As pointed out in this article, for some reason the IT industry has decided that questions such as "Where do you see yourself in five years?” are totally acceptable.  I was at an large IT firm where I got a glowing even staller review but instead of getting promoted I was slated as one of the people at the bottom of the barrel.  When I asked why the manager calmly stated the group had decided this on looking at how much use you will be to the firm in 15 years - thus everyone over 45 was put in the lay-off pile.  The sad thing was neither HR or the management felt this was unfair regardless of illegal.  Especially when they did lay us all off.

I did get a blank look when I asked the following questions.  What if a decision I made today made the company billions of dollar in 15 years?  Did you consider the negative impact on the company in 15 years time due to the lose of knowledge when you made your decision to reject all workers over 45?

What is the role of such questions.  It seems to imply the IT industry is making questionable hiring decisions which have nothing to do with a candidate's skill or ability.

x00000x
x00000x

 >particularly the newest strain—the ones that you do at your leisure without having to interact with someone on the other side

I've been in tech hiring for over a decade and I've never heard of anyone doing this. Video interviews are always 2-way, usually over skype. This sounds like a made up argument.

The article also misses a key point; from an opportunity perspective it's a huge net gain for job seekers. Very few companies fly candidates in, video interviews open up new job opportunities that would not exist without it. 

Patrick@Jaromin.com
Patrick@Jaromin.com

I interviewed with several potential employers recently via Skype and they worked quite well for me. One was for a company in another state - a work-from-home position where flying in would've cost considerable time and money. Another was an 11-hour interview with a company that wanted to make a pitch when I was nearly ready to accept another offer. The technology works well enough that the process was smooth and nearly as comfortable as being there. 

The "solo video interview" discussed is something I'd never heard of or experienced. I absolutely rely on cues from the interviewer, especially when you know the answer but just aren't giving them the exact verbiage they have in your head. When they're "live" you can see this and probe until you know what it is they're looking for.

I would definitely pass on any company that wanted me to interview like this.

Matty_kane
Matty_kane

I like to meet people in person because I get a lot of information from non-verbal queues." , verbal 'cues' not 'queues' 

mauryg3
mauryg3

WHY OLD MEN DON'T GET HIRED!

Job Interview:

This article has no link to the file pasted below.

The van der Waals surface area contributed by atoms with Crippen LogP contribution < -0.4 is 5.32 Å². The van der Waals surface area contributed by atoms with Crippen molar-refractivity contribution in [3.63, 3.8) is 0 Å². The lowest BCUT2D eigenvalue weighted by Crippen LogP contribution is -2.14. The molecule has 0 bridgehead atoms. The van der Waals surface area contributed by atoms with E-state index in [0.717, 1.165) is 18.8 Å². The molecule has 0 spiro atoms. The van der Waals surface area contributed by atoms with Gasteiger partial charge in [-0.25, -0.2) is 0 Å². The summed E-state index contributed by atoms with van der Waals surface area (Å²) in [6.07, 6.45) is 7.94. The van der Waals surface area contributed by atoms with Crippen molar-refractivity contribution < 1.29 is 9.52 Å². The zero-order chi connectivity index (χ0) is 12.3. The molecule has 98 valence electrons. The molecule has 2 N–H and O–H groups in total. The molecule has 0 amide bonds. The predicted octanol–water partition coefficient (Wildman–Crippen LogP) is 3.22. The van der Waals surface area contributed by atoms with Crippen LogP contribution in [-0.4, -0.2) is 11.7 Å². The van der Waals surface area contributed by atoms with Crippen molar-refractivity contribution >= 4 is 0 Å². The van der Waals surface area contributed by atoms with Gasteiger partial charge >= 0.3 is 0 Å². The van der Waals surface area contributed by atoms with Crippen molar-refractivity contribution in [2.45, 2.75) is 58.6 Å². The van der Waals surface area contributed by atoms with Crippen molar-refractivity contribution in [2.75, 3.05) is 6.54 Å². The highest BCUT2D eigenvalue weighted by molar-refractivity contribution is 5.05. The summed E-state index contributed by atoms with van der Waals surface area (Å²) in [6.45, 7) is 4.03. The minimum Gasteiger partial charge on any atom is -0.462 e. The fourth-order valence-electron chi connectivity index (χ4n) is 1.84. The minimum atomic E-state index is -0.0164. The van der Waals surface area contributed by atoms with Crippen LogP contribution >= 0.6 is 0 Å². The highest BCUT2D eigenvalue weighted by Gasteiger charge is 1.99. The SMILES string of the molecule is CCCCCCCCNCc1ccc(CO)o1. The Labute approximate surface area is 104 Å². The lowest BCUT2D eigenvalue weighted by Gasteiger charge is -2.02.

Human Resources Manager: "What is your greatest weakness?"

Old Man : "Honesty."

Human Resources Manager: "I don't think honesty is a weakness."

Old Man : "I don't really give a s**t what you think."

Joey Indolos
Joey Indolos

I've never had one yet, so I would probably have to try it out first beforehand in order to conduct myself acceptably in an actual video interview, but that's true of anything new.  On the other hand, I would probably take to it more quickly than you would.  Unlike someone with your more balanced background, I'm more of the standard IT nerd who's somewhat more comfortable interacting with computers than with people.

Also, I've taken countless online tests and surveys, quite a few of them with time limits, so I would just approach it with the frame of mind that it's just another test, but with the answers spoken rather than written.  But as I mentioned, I'd have to try it out first to get used to the different input.  For example, no more fidgeting allowed.  And no more occasionally leaning back and taking a sip from my whiskey to relax and regroup my senses when I'm flustered by a tricky question :)

jemyers08
jemyers08

Toni, I've had two Skype interviews, and they went well.  I liked not wasting time having to travel, and I liked  being able to get my questions answered.  Particulary when the job description was vague, outdated, or did not even mention current technology that the interviewer should be asking about.    

My only wish was that I had a screen grabber to record both sides of the interviews as some type of  a video.   

Ritzley
Ritzley

The experience I had is that the questions appear on screen for a certain period of time (i.e more complex questions stay on the screen for longer than easier questions). During the time the question appears on the screen you prepare an answer, and then you have a set period of time to answer - again time allowances depend on the complexity of the question. It's impersonal, cold, process oriented and not conducive to a good result in my opinion. The layout of the product I had to use meant you weren't staring into the camera as if you were interacting with an interviewer, rather you were constantly looking from questions to timers to the screen which I felt made me look distracted on replay...

NickNielsen
NickNielsen moderator

A video "interview" with no interviewer?  Where do the questions come from?